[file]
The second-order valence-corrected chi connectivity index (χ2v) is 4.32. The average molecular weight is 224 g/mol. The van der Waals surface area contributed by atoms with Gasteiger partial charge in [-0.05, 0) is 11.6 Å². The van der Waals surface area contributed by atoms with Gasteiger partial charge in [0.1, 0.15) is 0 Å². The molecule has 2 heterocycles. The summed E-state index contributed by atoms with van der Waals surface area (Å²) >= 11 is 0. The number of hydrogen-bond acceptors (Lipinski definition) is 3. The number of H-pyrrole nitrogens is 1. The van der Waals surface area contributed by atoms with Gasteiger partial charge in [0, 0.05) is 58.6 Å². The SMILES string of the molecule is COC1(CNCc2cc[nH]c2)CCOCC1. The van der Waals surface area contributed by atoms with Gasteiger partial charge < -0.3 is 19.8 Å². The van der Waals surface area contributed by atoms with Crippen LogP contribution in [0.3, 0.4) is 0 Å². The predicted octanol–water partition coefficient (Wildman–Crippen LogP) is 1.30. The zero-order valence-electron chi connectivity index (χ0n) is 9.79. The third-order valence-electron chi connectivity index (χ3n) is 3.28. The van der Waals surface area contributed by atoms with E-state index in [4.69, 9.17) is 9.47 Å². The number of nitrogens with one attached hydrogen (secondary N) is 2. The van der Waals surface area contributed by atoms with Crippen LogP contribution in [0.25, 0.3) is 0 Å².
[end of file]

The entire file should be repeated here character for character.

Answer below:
The second-order valence-corrected chi connectivity index (χ2v) is 4.32. The average molecular weight is 224 g/mol. The van der Waals surface area contributed by atoms with Gasteiger partial charge in [-0.05, 0) is 11.6 Å². The van der Waals surface area contributed by atoms with Gasteiger partial charge in [0.1, 0.15) is 0 Å². The molecule has 2 heterocycles. The summed E-state index contributed by atoms with van der Waals surface area (Å²) >= 11 is 0. The number of hydrogen-bond acceptors (Lipinski definition) is 3. The number of H-pyrrole nitrogens is 1. The van der Waals surface area contributed by atoms with Gasteiger partial charge in [0, 0.05) is 58.6 Å². The SMILES string of the molecule is COC1(CNCc2cc[nH]c2)CCOCC1. The van der Waals surface area contributed by atoms with Gasteiger partial charge < -0.3 is 19.8 Å². The van der Waals surface area contributed by atoms with Crippen LogP contribution in [0.3, 0.4) is 0 Å². The predicted octanol–water partition coefficient (Wildman–Crippen LogP) is 1.30. The zero-order valence-electron chi connectivity index (χ0n) is 9.79. The third-order valence-electron chi connectivity index (χ3n) is 3.28. The van der Waals surface area contributed by atoms with E-state index in [4.69, 9.17) is 9.47 Å². The number of nitrogens with one attached hydrogen (secondary N) is 2. The van der Waals surface area contributed by atoms with Crippen LogP contribution in [0.25, 0.3) is 0 Å².